Scottish immigrants to North Carolina and the American Revolution,
was nominated for the same award the previous year and also
garnered Ernst the Flora MacDonald Award, 2006, from the Scottish
Heritage Center at St. Andrews Presbyterian College, Laurinburg,
The Flora MacDonald
Award is given "to a woman of Scottish descent who has
made an outstanding contribution to the human community."
Little Known World War II Horror
of Chicago Press has just released a paperback edition of Wesley
Adamczyk's book, When God Looked the Other Way.
Adamczyk's book received a "rave" review in The
Sarmatian Review from Marek Jan Chodakiewicz, academic dean
and professor of history at the Institute of World Politics,
is an expert on Communism, Eastern Europe and international
In May 1940,
25,000 Polish army officers were led into the Katyn Forest in
eastern Poland by the Red Army and executed. Adamczyk's
father was one of them. Adamczyk tells his family's story
and that of the forced exile of thousands of Poles by the Soviet
government in the early days of World War II. Adamczyk's
upper-middle-class family sans father was forced to endure a
3,000-mile journey to Kazakhstan. The family eventually escaped
to then British-occupied Iran.
The Great Grey Prairie
The Children's Blizzard (2004, HarperCollins) by
David Laskin, a gripping tale of the blizzard of January 12,
1888, the blizzard that claimed the lives of so many children,
I came upon this interesting paragraph in a discussion of L.
Frank Baum's stint in Brown County, S. D., including his
bankrupting a variety store called Baum's Bazaar in Aberdeen.
writer of standing should have turned up in Brown County in
the 1880s is curious. That two literary lions should have stalked
this sweep of prairie in the same decade seems downright bizarre,
yet there was the young Hamlin Garland just a few years earlier,
toiling away on his father's claim not a dozen miles north
of where Baum set up shop. Or perhaps not so bizarre since this
was the decade of the Dakota Boom, what Garland call the mighty
spreading and shifting' that heaved hundreds of thousands
of immigrants from all over the country and the world into the
Dakota prairie, the Garlands, the Baums
was a founder of the Society of Midland Authors.
Kudos to Our Webmaster
Hersh, the volunteer who has so painstakingly designed and maintained
the SMA Web site over the past several years, was honored June
21 by the Illinois Academy of Criminology at their annual Presidents'
Night Dinner, an event paying tribute to the Academy's
past presidents. Mary Claire received the Executive Director's
Award for her work on the Academy's Web site.
A Treasure Among Treasures
Row Book Fair is a treasure trove for collectors of books and
ephemera alike. While searching through old magazines, Rich
Lindberg came across the Spring 1965 issue of Chicago Magazine,
which contained an article by Fanny Butcher entitled "The
Long Tradition of Midland Authors." The occasion was the
Society's 50th anniversary on April 24 of that year and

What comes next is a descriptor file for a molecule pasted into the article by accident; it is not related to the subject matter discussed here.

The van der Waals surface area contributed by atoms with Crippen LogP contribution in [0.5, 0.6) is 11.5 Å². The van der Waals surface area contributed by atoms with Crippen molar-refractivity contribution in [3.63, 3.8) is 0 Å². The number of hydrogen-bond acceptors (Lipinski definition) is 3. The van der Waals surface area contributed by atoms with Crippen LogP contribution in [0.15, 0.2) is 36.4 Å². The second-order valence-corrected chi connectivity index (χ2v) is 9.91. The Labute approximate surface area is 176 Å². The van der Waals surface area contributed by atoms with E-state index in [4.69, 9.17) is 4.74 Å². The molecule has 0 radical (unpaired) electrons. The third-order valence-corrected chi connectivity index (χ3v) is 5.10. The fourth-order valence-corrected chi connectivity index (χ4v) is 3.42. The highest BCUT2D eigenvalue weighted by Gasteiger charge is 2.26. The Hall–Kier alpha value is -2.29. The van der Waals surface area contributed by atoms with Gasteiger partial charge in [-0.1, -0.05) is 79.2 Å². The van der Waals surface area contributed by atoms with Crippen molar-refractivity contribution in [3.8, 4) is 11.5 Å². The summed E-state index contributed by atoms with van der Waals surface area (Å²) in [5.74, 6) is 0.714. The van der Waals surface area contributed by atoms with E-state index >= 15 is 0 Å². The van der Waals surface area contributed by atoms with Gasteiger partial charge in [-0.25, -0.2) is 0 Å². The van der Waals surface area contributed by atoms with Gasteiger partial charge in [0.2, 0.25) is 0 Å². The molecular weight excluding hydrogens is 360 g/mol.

the presentation of four annual awards "coveted by every
author born, living or having lived north of the Ohio
River from the Alleghenies to the Rockies.'"
The latter geographical
designation was that of Hobart Chatfield-Taylor, SMA's
first president. Butcher went on to talk about many of the Society's
illustrious early members. According to Butcher, in 1965, only
three of the 52 charter members were still alive)Edna Ferber,
Mary Hastings Bradley and Alice Gerstenberg.
In 1965, there
were 230 members and the new president was Jack McPhaul of the
Chicago Sun-Times editorial staff. (Our current president, Tom
Frisbie, is also a member of the Sun-Times editorial staff.)
Butcher concluded the article paraphrasing of Sandburg's
Chicago, "Come and show me another authors' group
with lifted head singing so proud to be alive."
OTHER MEMBER NEWS
Kids Pick Favorite
Brill recently heard that her historical fiction, Bronco
Charlie and the Pony Express, was nominated for the 2007
Beverly Cleary Children's Choice Award. The award encourages
children in elementary grades, particularly second and third,
to read and vote for their favorite book.
One of the Best in 25 Years
novel, Housekeeping, was one of 17 titles receiving multiple
votes in the New York Times Book Review May 21 voting for the
best work of American fiction in the last 25 years. Robinson
and SMA member Studs Terkel were among the judges. Last year,
Robinson won the SMA's 2005 Adult Fiction Award.
was a recent guest on Milt Rosenberg's Extension 720 (WGN Radio)
program, along with Dr. Jeffrey Adler of the University of Florida,
discussing patterns of homicide in Chicago, 1875-1920.
A crime of more
recent vintage, the Schuessler-Peterson slayings is the focus
of Rich's next book, Shattered Sense of Innocence: The 1955
Murders of Three Chicago Children, to be published in mid-October,
2006, by Southern Illinois University Press.
years of investigative research and writing with co-author Gloria
Sykes, the book identifies two possible new suspects to America's
oldest solved homicide.
Rich's two-year term as president of the Illinois Academy of
Criminology ends this month, and an updated version of his 1997